Askins came up with the idea prior to the war but the inaugural Salad Bowl wasn’t played until Jan. 1, 1948. Nevada beat North Texas State 13-6 but not before some drama in the weeks leading up to the game. Back then, players yielded more power and collectively voted on whether or not to accept a bowl-game bid. Nevada initially accepted its bid but rescinded less than a month before the game when it was announced North Texas State Teachers School was its opponent.
One rumor stated Nevada declined due to eligibility issues after not adhering to the Pacific Coast Conference’s one-year transfer rule. Another said it was due to its perceived low level of competition. Either way, Nevada agreed to play as promised less than a week after pulling out, due in part to Salad Bowl officials considering a lawsuit.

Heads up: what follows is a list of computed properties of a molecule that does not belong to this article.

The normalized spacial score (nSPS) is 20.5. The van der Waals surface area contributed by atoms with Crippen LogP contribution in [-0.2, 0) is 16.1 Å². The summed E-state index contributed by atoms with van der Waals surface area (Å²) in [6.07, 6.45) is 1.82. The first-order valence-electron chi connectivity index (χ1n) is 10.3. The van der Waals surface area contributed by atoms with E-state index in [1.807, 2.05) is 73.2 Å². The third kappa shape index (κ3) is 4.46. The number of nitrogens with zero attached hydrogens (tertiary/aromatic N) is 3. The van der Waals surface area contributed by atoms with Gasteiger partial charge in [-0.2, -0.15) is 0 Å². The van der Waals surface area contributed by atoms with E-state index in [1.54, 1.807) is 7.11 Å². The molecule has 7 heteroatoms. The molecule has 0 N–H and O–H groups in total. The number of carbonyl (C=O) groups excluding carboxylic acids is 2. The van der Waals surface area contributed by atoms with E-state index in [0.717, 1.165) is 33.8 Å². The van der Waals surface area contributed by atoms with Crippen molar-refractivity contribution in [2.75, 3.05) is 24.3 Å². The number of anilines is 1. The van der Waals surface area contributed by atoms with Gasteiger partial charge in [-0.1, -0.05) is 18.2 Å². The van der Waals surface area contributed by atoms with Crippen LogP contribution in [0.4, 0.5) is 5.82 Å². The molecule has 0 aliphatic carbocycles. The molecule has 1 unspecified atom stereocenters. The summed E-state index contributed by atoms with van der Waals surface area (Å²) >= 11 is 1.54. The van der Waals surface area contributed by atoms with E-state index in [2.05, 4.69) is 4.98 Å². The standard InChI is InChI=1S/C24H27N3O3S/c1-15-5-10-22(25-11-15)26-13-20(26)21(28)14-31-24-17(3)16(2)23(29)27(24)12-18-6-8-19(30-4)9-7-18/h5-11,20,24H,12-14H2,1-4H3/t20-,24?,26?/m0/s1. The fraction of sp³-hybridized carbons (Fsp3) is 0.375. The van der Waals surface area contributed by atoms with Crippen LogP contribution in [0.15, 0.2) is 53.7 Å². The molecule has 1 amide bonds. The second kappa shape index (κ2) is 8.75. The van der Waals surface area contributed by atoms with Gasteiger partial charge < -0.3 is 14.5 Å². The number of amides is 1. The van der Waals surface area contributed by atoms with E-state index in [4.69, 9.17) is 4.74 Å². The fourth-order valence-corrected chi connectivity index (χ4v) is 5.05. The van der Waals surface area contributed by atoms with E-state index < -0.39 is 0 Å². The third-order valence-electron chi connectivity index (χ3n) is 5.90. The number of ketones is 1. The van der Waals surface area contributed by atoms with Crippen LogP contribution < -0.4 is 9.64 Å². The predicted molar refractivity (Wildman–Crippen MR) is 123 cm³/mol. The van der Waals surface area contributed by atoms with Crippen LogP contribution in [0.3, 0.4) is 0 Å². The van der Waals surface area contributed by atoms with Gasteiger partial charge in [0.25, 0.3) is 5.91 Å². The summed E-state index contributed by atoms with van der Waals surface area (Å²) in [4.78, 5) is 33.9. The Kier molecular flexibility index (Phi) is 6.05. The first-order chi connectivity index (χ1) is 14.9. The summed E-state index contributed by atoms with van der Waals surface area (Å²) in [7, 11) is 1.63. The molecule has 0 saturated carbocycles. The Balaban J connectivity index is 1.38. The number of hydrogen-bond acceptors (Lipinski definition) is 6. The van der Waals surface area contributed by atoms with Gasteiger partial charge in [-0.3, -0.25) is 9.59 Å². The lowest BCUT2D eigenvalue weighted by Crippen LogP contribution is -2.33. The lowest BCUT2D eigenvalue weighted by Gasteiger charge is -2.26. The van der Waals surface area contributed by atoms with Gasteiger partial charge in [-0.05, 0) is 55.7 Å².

Among the other schools that turned down bids were Utah and Pepperdine. Arizona also turned down an invite with the curt response “No Funds.”
Fans enjoyed the action as North Texas scored first before Nevada added a pair of touchdowns, with the second one coming late in the fourth quarter. A missed extra point kept North Texas within a touchdown, but a final drive stalled at the Nevada 28 when a likely game-winning score was dropped in the end zone. All players received a wristwatch after the game as a token of appreciation.
Another highlight of the event was a halftime spectacle that featured what was called the largest massed band in Arizona history, as 39 bands collaborated as one for a performance.
“The game has a name now,” Askins told The Arizona Republic. “And those who saw Nevada and North Texas came away highly satisfied.”